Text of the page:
I wonder what percentage of a Canadian man's Canadian dollar a Canadian woman earns.

IV. I sit in the hotel bar alone at the end of the evening. I have walked and walked and walked, but my head is less fatigued than my body, so I look at the wine menu. I choose a tasting flight of British Columbia reds, and the little glasses are brought to me with olives and smoked almonds. It's a Thursday night, so I'm all alone, except for a couple of businessmen at the bar proper, and the musicians.

The drummer is young, white, and blonde. The guitarist is old, black, and dressed to the nines. He is decked out, from his excellent fedora to his spats, and he knows he looks fine. I'm seated right next to them, and the old man looks at me as he speaks into the microphone: "How are you, young lady?" Oh, candlelight, you lying seductress. I grin at him and tell him I am well--even better, now that I am here and about to hear him play. They do a couple of old jazz standards and forget that I'm there.

I write and sip and think that I might get a fedora before too long...


Rainy Saturdays and big art museums in old buildings are meant for each other. I hit the Vancouver Art Gallery as soon as they opened, because there were two shows I really wanted to see.

I spent the first part of the day on the two floors devoted to "KRAZY!"--a wonderful collection of cartoons, comics, graphic novels, animé, video, and everything in between. It was curated by Art Spiegelman of "MAUS" fame, and it was truly remarkable.

Aside from the fact that I loved it myself, I loved that the spaces were packed with young people who might not otherwise have darkened the doors of a museum...

But the second show was the one I really came for: Zhang Huan's "Altered States"--a retrospective of his work, spanning his first years in China, his move to New York, and then his return to Shanghai.

His most recent work is what caught my fascination. When he returned to China, he started observing people at Buddhist temples. They would signal their devotion by burning incense and then placing the sticks in the sand at the foot of the Buddha. Barrels and barrels of incense ash were produced on a daily basis, and Huan contracted with the temples to haul it away. He now makes large scale sculptures of human forms, using the incense ash.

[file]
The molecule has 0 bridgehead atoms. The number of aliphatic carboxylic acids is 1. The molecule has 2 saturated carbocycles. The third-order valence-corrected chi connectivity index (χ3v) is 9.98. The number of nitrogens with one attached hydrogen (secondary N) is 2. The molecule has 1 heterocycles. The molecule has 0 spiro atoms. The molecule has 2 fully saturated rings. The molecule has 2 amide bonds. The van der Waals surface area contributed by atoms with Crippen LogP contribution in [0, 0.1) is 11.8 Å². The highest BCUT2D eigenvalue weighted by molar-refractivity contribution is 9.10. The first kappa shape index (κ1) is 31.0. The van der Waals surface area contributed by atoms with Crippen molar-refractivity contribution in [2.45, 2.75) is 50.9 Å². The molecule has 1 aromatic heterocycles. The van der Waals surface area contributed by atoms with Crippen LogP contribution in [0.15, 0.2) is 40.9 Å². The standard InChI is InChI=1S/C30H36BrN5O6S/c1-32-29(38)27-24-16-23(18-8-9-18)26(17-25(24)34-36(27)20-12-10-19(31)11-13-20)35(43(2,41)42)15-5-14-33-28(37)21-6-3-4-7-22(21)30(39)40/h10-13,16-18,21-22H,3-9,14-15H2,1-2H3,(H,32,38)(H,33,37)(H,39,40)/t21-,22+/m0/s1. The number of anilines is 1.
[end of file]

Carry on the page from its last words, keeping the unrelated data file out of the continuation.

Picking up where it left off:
As he puts it, he is sculpting out of the dreams and wishes of his countrymen, and the sculptures--full of desire and fervent devotion, but soon ashes to ashes--will disintegrate over time.

I sat on a bench and stared and stared. No one else seemed particularly drawn to these sculptures, but I could not take my eyes off of them. They made me cry and smile at the same time.

The train ride home was odd, because I was again swept into an Indian family. The northbound grandmother wore a sari; the southbound grandmother wore a sweater that smelled of mothballs.

Both of them wore brown socks that had the big toe divided from the rest of the sock.

This time I had the Puget Sound window, and beautiful scenery. I saw two bald eagles. I listened to my iPod. I wrote in my little Moleskine cahier.

I came home.

Now I am going to crawl into my very own bed and rest well. I've already got the coffee ground and in the pot for tomorrow. All I have to do is stumble down the stairs, open the door for the Sunday paper, hit "on" and greet the day...

good night, all.